Of course, this sounds a tad daunting, but it did take over 30 years for Canada to get its act right, no?

* I believe that health is a human right that should be afforded to all regardless of status, demographic or any other measurable, definitive characteristic.

Tuesday, January 8, 2008

I'm Such a Delinquent; Identity

I was supposed to keep this as a log of everything I'm experiencing as a newbie to the field of development in Cambodia. Of course, that excitement stagnated around the months of November and December. One could call it the end of my honeymoon phase with Cambodia. Others would diagnose it as a function of my business with work, which I was. I'm just going to call it sheer neglect and laziness on my part. I should also mention that there were attempts to write. There are currently about 3-4 unfinished drafts sitting in my Blogger account.

However, I find myself a tad bit cash strapped (a result of a recent trip to Bangkok and a recent bout of a strep throat). The introspective self has also re-emerged vis-a-vis a dip in professional confidence (read: competence) in the past weeks. So where to start where to start where to start?

Ah. Before I left Canada, the man overseeing my internship asked me "So what do you think it will be like, as an person of East Asian descent, working in an East Asian country?" As a first post among my resurrection-posts, I want to point out first: I am Canadian first and Chinese second....and yes, I'm Chinese. Neither Khmer, Japanese, Khmer-Japanese, Korean, Thai, Vietnamese, Philipino, Native American, Hungarian nor Russian.

A common conversation:
Tuk Tuk Driver: Where you from?
Me: Canada
TTD: look As-iiiiii-an.
Me: Yah....I am.

Another funny conversation.

TTD: You look Hung(a)ry.
Me: No...I'm fine...thanks.
TTD: Russian?
Me: oh he thinks i'm Hungarian. No. I'm not Russian or Hungarian.
TTD: So what are you?

I started to get mistaken for Russian and Turkish more frequently this past month and I couldn't help but wonder why?

It seems a bit strange that I rarely get asked if I am Chinese. The question of my race comes up quite a bit. A funny moment was during over lunch during a recent workshop I attended. My Dutch colleague, of the National AID Authority, said to me, "the moment you walked in this morning, I couldn't tell what you were. So my guess is Half Khmer, Half Japanese".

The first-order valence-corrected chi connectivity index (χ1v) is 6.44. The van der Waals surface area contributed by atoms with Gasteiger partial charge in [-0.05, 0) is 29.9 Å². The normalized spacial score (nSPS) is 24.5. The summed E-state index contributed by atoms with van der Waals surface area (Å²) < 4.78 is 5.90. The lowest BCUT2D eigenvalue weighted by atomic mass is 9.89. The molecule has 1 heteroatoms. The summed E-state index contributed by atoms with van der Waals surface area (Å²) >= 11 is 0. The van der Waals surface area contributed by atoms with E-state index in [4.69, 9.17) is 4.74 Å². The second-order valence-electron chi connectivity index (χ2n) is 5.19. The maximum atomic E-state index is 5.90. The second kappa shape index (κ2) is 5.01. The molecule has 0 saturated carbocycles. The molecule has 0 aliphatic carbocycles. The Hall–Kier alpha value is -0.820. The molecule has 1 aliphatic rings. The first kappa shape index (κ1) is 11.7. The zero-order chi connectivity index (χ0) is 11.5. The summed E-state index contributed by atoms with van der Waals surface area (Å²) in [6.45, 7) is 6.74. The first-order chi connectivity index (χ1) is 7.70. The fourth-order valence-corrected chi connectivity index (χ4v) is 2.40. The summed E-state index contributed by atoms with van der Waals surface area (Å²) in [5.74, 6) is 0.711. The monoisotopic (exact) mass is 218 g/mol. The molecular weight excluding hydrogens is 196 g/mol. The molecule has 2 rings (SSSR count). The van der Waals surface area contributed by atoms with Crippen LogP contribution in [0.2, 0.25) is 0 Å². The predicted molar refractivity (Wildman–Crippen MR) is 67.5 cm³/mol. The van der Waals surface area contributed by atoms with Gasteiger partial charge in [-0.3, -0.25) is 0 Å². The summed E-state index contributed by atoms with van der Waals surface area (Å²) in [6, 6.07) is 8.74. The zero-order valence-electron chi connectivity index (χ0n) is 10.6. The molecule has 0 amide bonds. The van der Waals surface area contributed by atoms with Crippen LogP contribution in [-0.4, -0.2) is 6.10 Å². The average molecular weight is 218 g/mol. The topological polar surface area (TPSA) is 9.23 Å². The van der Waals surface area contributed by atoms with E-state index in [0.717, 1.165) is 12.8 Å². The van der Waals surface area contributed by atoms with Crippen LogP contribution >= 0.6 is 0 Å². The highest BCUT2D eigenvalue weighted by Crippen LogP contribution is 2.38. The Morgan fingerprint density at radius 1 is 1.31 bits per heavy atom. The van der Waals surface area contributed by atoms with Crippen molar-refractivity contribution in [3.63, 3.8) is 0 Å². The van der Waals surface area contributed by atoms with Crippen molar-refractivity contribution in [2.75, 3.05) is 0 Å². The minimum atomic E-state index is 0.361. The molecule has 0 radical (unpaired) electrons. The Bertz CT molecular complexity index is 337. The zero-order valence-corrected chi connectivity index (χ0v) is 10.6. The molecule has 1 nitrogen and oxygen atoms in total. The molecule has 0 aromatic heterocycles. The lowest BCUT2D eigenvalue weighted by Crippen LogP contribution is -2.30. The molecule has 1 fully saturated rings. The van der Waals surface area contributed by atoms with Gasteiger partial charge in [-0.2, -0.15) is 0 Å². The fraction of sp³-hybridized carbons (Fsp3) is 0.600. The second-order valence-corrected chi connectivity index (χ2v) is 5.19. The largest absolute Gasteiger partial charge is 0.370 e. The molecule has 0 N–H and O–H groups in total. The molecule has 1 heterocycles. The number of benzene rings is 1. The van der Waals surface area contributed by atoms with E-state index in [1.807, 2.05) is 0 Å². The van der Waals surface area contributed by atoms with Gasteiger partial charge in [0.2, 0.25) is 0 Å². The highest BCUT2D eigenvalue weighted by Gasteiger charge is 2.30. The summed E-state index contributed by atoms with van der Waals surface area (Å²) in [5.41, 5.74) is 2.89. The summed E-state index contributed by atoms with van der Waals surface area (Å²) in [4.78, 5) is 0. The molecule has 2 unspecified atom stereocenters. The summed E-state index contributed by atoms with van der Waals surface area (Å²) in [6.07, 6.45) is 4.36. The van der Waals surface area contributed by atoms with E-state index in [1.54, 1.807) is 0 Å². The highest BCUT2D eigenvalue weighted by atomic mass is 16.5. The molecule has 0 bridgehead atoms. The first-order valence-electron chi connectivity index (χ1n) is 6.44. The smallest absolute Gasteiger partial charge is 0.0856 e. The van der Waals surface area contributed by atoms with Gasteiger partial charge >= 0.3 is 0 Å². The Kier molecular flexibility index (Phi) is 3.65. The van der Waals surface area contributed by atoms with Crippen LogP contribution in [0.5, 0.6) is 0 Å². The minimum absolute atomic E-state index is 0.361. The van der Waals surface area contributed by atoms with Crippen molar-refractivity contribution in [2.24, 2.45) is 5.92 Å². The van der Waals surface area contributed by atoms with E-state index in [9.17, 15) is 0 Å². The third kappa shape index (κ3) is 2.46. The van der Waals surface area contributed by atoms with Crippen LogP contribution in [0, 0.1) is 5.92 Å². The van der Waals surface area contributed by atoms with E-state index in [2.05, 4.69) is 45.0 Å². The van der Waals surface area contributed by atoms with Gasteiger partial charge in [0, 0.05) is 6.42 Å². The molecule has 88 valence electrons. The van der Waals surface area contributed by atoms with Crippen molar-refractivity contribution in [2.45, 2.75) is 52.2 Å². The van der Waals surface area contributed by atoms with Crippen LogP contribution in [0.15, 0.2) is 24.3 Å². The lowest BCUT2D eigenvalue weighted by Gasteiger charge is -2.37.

When the question of "what are you?" or "where are you from," my immediate reaction is Canadian, as in my first scenario. However, this answer is often not satisfying enough. The other party then goes on to list possibilities. Do I not look that Chinese really? Growing up in Toronto, where we apparently account for 11% of the total population, the subject of what ethnic group I belonged to was never a question. I didn't think it would be uncertain here.

It finally dawned on me one day, walking down good ol' Street 278.

I dress like a Westerner. The East Asian aesthetic didn't really get translated from my DNA. I'm kinda bigger than most Chinese girls that I know. I speak English without any accent, but the Canadian one I am said to exude. I'm also quite tanned. Many people here still shy away from the sun, preferring to keep a lighter skin tone as an indicator of wealth and prosperity, and not having to work in rice fields. I, unfortunately, like to tan, and instead, should be keeping out of the sun to avoid skin cancer.

The Chinese in Cambodia are a large population. Prior to the destruction imposed by the Khmer Rouge in 1975, huge numbers of my country-men fled China when Mao Tse Tung imposed the restrictive policies of the Cultural Revolution. Many fled to Southeast Asia, to countries such as Vietnam, Thailand and Cambodia. Many Chinese were already in these countries as a result of trade and economic growth. By 1964, we numbered nearly 500,000 in Cambodia. After the KR's decimation, however, the population slipped to 5 figures in 1979. In the recent exponential development of the Chinese economy, however, there's a new resurgence in the Chinese population here as trade barriers lift. 5 blocks away from my flat, you can even find Mao Tse Tung Blvd. However, you can definitely tell the difference between la nouveau Chinois and that of the first exodus. There is a difference in ethnicity: China is made of many different ethnic groups reflected in the sheer number of dialects that exist. Chinese diaspora and migration patterns are a function of these ethnic differences. However, there is also a question of identity. A conversation with the Chinese-Cambodian owner of the guesthouse I stayed at when I first arrived revealed that he identified first as Cambodian, and then Chinese. His family spoke both Khmer and Cantonese. I wonder if this is similar among other multi-generational Chinese living in Cambodia. I wonder if its also similar to my own identity as a Chinese Canadian.

Cambodia itself is considered one of the most homogenous in Asia. 90% of Cambodia's population is made up of ethnic Khmer. Yet meeting the Khmer that are both friends and colleagues with reveal that ethnic homogeny may be in how one identifies oneself and cultural membership. I'm sure that closer inspection of family histories and genealogy will reveal inherent migration throughout East and South East Asia, which I see most evidently in Cambodia. What defines a particular ethnicity may not necessarily lie in the genes, but rather identity, language and culture. What is ethnicity therefore? What is national identity? I ask this in the post-colonial, globalized and travel-efficient world we live in now.